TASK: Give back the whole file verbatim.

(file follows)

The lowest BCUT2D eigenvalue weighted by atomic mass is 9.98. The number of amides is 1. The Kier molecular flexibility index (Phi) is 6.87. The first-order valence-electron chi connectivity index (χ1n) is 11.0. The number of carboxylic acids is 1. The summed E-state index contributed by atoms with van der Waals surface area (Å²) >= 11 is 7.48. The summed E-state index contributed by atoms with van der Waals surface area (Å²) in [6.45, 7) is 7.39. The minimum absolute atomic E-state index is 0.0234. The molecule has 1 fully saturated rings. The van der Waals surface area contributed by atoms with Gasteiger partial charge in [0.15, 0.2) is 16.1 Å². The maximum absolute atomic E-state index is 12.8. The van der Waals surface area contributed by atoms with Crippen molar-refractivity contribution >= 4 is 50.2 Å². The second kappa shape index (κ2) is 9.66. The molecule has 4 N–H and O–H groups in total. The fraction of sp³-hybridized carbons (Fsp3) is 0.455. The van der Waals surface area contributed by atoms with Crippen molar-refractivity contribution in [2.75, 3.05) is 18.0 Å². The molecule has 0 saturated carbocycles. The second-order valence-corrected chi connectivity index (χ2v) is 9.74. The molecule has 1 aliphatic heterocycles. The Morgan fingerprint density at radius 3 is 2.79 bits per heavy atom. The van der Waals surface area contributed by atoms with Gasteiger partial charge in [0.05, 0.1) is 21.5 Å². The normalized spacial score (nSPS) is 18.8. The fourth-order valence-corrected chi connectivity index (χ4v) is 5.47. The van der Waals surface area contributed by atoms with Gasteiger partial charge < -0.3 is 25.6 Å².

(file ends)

The lowest BCUT2D eigenvalue weighted by atomic mass is 9.98. The number of amides is 1. The Kier molecular flexibility index (Phi) is 6.87. The first-order valence-electron chi connectivity index (χ1n) is 11.0. The number of carboxylic acids is 1. The summed E-state index contributed by atoms with van der Waals surface area (Å²) >= 11 is 7.48. The summed E-state index contributed by atoms with van der Waals surface area (Å²) in [6.45, 7) is 7.39. The minimum absolute atomic E-state index is 0.0234. The molecule has 1 fully saturated rings. The van der Waals surface area contributed by atoms with Gasteiger partial charge in [0.15, 0.2) is 16.1 Å². The maximum absolute atomic E-state index is 12.8. The van der Waals surface area contributed by atoms with Crippen molar-refractivity contribution >= 4 is 50.2 Å². The second kappa shape index (κ2) is 9.66. The molecule has 4 N–H and O–H groups in total. The fraction of sp³-hybridized carbons (Fsp3) is 0.455. The van der Waals surface area contributed by atoms with Crippen molar-refractivity contribution in [2.75, 3.05) is 18.0 Å². The molecule has 0 saturated carbocycles. The second-order valence-corrected chi connectivity index (χ2v) is 9.74. The molecule has 1 aliphatic heterocycles. The Morgan fingerprint density at radius 3 is 2.79 bits per heavy atom. The van der Waals surface area contributed by atoms with Gasteiger partial charge in [0.05, 0.1) is 21.5 Å². The normalized spacial score (nSPS) is 18.8. The fourth-order valence-corrected chi connectivity index (χ4v) is 5.47. The van der Waals surface area contributed by atoms with Gasteiger partial charge < -0.3 is 25.6 Å².